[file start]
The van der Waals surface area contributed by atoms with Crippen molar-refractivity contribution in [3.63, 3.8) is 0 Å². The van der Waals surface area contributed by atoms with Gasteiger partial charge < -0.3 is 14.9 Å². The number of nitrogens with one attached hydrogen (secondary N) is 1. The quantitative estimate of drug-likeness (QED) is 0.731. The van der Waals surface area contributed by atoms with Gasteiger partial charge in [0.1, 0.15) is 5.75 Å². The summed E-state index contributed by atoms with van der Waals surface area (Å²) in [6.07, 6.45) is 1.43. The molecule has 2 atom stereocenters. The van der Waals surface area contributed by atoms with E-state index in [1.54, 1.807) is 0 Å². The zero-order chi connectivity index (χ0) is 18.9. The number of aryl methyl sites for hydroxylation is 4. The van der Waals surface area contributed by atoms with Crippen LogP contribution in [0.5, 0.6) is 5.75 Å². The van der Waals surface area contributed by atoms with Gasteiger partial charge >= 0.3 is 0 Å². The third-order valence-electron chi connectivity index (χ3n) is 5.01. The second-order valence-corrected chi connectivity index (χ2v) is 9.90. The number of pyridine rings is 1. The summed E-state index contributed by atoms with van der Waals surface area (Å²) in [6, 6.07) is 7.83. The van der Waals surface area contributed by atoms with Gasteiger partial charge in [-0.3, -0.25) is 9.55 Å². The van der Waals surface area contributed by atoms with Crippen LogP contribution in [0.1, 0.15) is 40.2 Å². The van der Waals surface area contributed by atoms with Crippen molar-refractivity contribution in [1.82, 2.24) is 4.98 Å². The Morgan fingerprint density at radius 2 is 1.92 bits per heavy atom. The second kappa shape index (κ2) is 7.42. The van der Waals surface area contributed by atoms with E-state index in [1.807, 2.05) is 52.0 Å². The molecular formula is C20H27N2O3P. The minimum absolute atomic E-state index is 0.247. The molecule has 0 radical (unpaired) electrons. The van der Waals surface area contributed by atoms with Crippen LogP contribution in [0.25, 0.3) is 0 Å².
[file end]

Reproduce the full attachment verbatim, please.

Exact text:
The van der Waals surface area contributed by atoms with Crippen molar-refractivity contribution in [3.63, 3.8) is 0 Å². The van der Waals surface area contributed by atoms with Gasteiger partial charge < -0.3 is 14.9 Å². The number of nitrogens with one attached hydrogen (secondary N) is 1. The quantitative estimate of drug-likeness (QED) is 0.731. The van der Waals surface area contributed by atoms with Gasteiger partial charge in [0.1, 0.15) is 5.75 Å². The summed E-state index contributed by atoms with van der Waals surface area (Å²) in [6.07, 6.45) is 1.43. The molecule has 2 atom stereocenters. The van der Waals surface area contributed by atoms with E-state index in [1.54, 1.807) is 0 Å². The zero-order chi connectivity index (χ0) is 18.9. The number of aryl methyl sites for hydroxylation is 4. The van der Waals surface area contributed by atoms with Crippen LogP contribution in [0.5, 0.6) is 5.75 Å². The van der Waals surface area contributed by atoms with Gasteiger partial charge >= 0.3 is 0 Å². The third-order valence-electron chi connectivity index (χ3n) is 5.01. The second-order valence-corrected chi connectivity index (χ2v) is 9.90. The number of pyridine rings is 1. The summed E-state index contributed by atoms with van der Waals surface area (Å²) in [6, 6.07) is 7.83. The van der Waals surface area contributed by atoms with Gasteiger partial charge in [-0.3, -0.25) is 9.55 Å². The van der Waals surface area contributed by atoms with Crippen LogP contribution in [0.1, 0.15) is 40.2 Å². The van der Waals surface area contributed by atoms with Crippen molar-refractivity contribution in [1.82, 2.24) is 4.98 Å². The Morgan fingerprint density at radius 2 is 1.92 bits per heavy atom. The second kappa shape index (κ2) is 7.42. The van der Waals surface area contributed by atoms with E-state index in [1.807, 2.05) is 52.0 Å². The molecular formula is C20H27N2O3P. The minimum absolute atomic E-state index is 0.247. The molecule has 0 radical (unpaired) electrons. The van der Waals surface area contributed by atoms with Crippen LogP contribution in [0.25, 0.3) is 0 Å².